Today, we might know that one’s gender has little or no bearing on who we are as people and that it doesn’t influence our personality, intellect or capabilities. But we still too often cling to a worldview that says girls aren’t brilliant enough to play chess or fast enough to play football or creative enough to play music.
Even when we try not to let the stereotyping we grew up with cloud our judgement, we continue to see the world through a prism of gender. And yes, that applies to most of us.
According to a recent global UN report, the Gender Social Norms Index, nine out of 10 people hold some sort of bias against women. It also revealed that half of the people believe men make better political leaders, and 40% believe they are better business executives. (Surprise, surprise.) And while in some countries there have been improvements, in others, attitudes appear only to have worsened in the last decade.
But gender bias doesn’t only influence how we evaluate women’s potential or skills. It also affects how we assess behavioural and emotional reactions — or lack thereof.
Your gender dictates whether you’ll be perceived as bossy or decisive. As passive aggressive or assertive. As hysterical or passionate. As selfish or ambitious. As a bitch or leader. An ice queen or a cool guy. A slut or a stud. And the list goes on and on.
Sometimes, these adjectives or terms get thrown at us all at once. On the first day of my first office job, I was criticised for being too cold. But during my last performance review in the same place, I was scolded for being overly emotional. And no, my behaviour didn’t change during my few years there.
As a woman, I’m overly emotional practically by default. But, also, if I don’t constantly smile and giggle like a person who was hit in the head with a shovel and then stuffed with tranquilisers, I’m too reserved.
The way society continues to view women is painfully narrow.
And that impacts almost every part of our lives.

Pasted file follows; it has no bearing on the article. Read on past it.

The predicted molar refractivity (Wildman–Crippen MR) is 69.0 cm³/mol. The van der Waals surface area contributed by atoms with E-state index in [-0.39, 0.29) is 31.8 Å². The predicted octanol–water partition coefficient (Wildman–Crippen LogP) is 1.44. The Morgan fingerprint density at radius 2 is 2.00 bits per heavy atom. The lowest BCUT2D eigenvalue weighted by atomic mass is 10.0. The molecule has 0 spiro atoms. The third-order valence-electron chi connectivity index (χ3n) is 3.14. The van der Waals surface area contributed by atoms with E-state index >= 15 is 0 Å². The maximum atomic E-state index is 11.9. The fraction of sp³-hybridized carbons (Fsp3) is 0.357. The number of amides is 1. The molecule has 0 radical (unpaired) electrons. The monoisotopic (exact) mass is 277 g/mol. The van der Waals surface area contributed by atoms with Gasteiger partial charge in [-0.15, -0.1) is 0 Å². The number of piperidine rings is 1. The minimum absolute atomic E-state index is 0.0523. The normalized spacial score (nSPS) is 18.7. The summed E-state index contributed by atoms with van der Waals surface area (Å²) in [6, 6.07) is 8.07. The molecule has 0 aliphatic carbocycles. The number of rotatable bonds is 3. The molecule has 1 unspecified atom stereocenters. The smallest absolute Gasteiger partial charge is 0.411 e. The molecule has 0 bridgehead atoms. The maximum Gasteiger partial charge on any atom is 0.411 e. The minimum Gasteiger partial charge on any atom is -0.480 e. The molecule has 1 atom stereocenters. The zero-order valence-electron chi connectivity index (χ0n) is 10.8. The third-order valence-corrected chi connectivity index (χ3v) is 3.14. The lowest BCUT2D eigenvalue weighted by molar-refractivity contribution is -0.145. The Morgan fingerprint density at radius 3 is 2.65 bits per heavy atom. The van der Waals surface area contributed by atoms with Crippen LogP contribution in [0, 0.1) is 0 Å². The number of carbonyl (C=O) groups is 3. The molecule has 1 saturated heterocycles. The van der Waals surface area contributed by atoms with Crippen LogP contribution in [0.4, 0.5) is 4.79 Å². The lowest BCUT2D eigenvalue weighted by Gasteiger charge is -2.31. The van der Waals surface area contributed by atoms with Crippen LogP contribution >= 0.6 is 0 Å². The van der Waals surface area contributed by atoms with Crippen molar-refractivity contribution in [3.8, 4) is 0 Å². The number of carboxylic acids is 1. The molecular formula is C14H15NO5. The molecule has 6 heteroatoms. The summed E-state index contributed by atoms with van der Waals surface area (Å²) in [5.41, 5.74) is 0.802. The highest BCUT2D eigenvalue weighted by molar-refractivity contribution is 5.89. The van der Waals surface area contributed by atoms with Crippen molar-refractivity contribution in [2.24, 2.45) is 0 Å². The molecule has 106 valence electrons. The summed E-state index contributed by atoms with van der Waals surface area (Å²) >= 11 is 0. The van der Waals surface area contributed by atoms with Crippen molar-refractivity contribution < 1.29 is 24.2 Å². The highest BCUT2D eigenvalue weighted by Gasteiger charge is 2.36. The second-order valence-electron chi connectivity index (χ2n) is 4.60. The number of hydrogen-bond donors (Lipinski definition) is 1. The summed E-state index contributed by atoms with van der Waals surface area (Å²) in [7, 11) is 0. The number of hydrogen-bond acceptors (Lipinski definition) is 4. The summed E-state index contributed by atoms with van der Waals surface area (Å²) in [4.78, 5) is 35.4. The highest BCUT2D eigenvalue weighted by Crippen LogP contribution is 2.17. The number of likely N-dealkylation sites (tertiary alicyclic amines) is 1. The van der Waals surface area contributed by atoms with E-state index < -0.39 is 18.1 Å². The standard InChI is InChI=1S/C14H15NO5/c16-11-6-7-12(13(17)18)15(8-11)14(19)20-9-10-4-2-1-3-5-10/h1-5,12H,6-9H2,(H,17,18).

Fight against bias is part of a bigger fight against inequality
I often see people dismiss the issue of gender bias and stereotyping because there are ‘bigger fish to fry.’ But the value systems we uphold and all the preconceived notions that come with them are intertwined with those ‘bigger fish.’
Gender bias doesn’t just result in less interest in women’s sports versus men’s or little girls feeling discouraged about playing chess because even their mentors or parents think they have a lower potential than boys.
It results in women’s limited participation in society, including in positions of power, which many still believe we’re not suited for. And poorer economic and social outcomes as a result of the pay inequality. And even negative implications for our mental health.
There’s also no guarantee that if we hope it will go away on its own one day, it will. Or it won’t get any worse in the future if we leave it unchallenged.
This is something Scottish philosopher William MacAskill talks about in his recent book, What We Owe the Future. We’re still in a period when the values that guide our civilisation are malleable. But over the next few centuries, they could get ‘locked in’ — leading to what MacAskill calls ‘value lock-in.’ If that happens, the changes we make to today’s beliefs — and those we don’t — could have indefinitely long-lasting impacts.
In particular, considering that the technologies we built today mirror our society, with all the good, bad and ugly included.
Take artificial intelligence, for instance.
In recent years, much has been said about its inherent biases, including gender bias, which aren’t all that surprising since the data it’s trained on is biased, too.
That’s why when you ask Midjourney, the popular AI image generator, for an image of a CEO, it will almost always generate a middle-aged white man. Even when you play around with it a bit and try a prompt like ‘CEO of tampon company,’ it will still give you… a middle-aged white man. (And generate a ‘tampon’ the size of a shoe box because, well, apparently, AI also doesn’t seem to know much about female anatomy. Go figure.)
Gender bias is also entrenched in the algorithms of the social media platforms we use. For instance, they classify images of women working out or using medical tests as ‘sexually suggestive’ and hence ‘inappropriate’, but not the very same pictures of men. This can lead to women’s accounts online being shadowbanned. Or even removed.
But what happens when this biased technology is entrusted with more decision-making? When it’s used in recruitment, school admission systems, health care, city governance or any other process where bias against women could have quite damaging repercussions?
And what if we reach a point where we can’t even change the way it has been programmed?
Sometimes I like to imagine a world where gender is always blurred out, just like it was in the videos of that recent experiment with female and male football players. And where every audition is ‘blind’ because we don’t see humans through the lens of gender anymore.
Of course, it’s not exactly helpful to pretend you don’t see it in today’s society, considering that it impacts so many things in our lives.
Still, how would this world look like? Would removing that layer of biases and prejudices finally help us see the humanity reflected in one another? Would it make us better humans?
I’d like to think so.